Friday, October 09, 2009

Did NASA's Moon impact Fail?


Palomar Observatory's image of the LCROSS impact site
Image Credit: Palomar Observatory / Caltech


No. At least, not yet, and I don't think it will.

For a few months now, NASA has been hyping this morning's impact of the LCROSS spacecraft with a shadowed crater on the Moon.  Many websites (including this blog yesterday) passed on information on how people with 10-inch or larger telescopes could watch the event, yet professional observatories with 200-inch diameter telescopes didn't see anything obvious.  Because of this, many websites, bloggers, and news casts have painted the LCROSS mission as a fizzle and a failure.  This is as unfair and exaggerated as the predictions of spectacular fireworks were.

I do believe now that NASA overhyped the LCROSS impact, at least in terms of what we might be able to see from the Earth.  But I do not believe the mission has failed.  And that's because science is not about getting the answer we want, it's about getting the answer right.

The LCROSS spacecraft's main mission was to look for water on the Moon, specifically water frozen as ice in the permanently-shadowed craters at the Moon's poles.  The methodology that the scientists who lead the mission chose was to impact a spent rocket engine into a crater, and then fly a spacecraft through the plume of debris tossed into space.  The LCROSS spacecraft would analyze the content and structure of the plume before crashing into the Moon itself, sending up a second plume of debris.  With luck, these plumes would also have risen high enough for Earth-based telescopes to see; these telescopes could then provide even more data.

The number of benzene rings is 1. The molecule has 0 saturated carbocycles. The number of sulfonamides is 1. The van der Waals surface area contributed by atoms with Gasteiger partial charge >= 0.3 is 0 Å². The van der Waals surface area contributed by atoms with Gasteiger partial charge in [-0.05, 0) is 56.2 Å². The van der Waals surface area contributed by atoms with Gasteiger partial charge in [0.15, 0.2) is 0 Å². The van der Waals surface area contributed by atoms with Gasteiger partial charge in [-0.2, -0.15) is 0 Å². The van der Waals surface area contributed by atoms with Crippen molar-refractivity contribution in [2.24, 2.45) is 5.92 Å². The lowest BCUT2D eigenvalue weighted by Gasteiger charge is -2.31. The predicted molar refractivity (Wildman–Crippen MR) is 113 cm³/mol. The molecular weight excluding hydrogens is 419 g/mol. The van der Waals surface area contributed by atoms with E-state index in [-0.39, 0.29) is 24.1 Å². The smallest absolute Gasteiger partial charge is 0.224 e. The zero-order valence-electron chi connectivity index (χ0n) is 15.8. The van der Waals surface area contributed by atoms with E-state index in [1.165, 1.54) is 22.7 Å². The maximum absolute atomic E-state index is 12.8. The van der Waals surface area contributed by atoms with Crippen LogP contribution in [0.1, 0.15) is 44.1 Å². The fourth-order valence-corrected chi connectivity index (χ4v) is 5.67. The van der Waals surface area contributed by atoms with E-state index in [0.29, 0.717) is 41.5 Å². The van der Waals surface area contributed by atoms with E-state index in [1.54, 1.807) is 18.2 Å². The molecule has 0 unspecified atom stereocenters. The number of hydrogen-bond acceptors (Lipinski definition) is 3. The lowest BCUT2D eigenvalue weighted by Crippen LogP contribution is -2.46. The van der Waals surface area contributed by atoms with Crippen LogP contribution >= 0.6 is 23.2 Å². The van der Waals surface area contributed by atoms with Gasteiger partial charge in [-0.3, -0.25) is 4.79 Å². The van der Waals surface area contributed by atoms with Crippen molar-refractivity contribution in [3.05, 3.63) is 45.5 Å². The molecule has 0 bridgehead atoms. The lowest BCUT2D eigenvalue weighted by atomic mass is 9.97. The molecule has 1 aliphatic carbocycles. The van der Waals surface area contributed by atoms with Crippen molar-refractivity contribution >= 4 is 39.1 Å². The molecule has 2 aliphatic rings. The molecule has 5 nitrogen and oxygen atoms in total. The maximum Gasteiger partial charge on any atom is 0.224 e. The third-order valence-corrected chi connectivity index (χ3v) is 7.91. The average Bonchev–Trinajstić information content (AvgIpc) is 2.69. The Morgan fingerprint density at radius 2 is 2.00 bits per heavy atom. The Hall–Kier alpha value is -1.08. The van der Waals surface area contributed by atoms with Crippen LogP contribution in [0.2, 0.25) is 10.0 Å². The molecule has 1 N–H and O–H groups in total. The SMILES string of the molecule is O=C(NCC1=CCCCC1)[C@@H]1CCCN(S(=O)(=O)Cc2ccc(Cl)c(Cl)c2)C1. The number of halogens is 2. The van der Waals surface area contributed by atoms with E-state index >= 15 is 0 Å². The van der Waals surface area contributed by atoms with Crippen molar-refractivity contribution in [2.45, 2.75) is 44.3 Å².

All of this worked except some of the last part.  The spent rocket engine collided with the Moon, LCROSS flew through the debris plume, made measurements, and sent those to Earth before colliding with the Moon itself.  LCROSS saw a flash from the first crash and did indeed detect debris.  Some satellites, including LCROSS's sister spacecraft, the Lunar Reconnaissance Orbiter (LRO), did detect the debris plume.  But, at first glance, many telescopes did not.  Palomar did not, Hubble did not.

What does this mean?  It means the debris plume (which we know was created, because both LCROSS and LRO saw it) was not as big or substantial as mission scientists thought they might see.  This means the Moon is different than we thought, at least in these polar craters.  This means we're learning something unexpected.  That's science!  In fact, it's more interesting than if we'd seen a big plume of water like we hoped, because it means we scientists were wrong and that there's something we still need to learn.  That's not failure, it's success.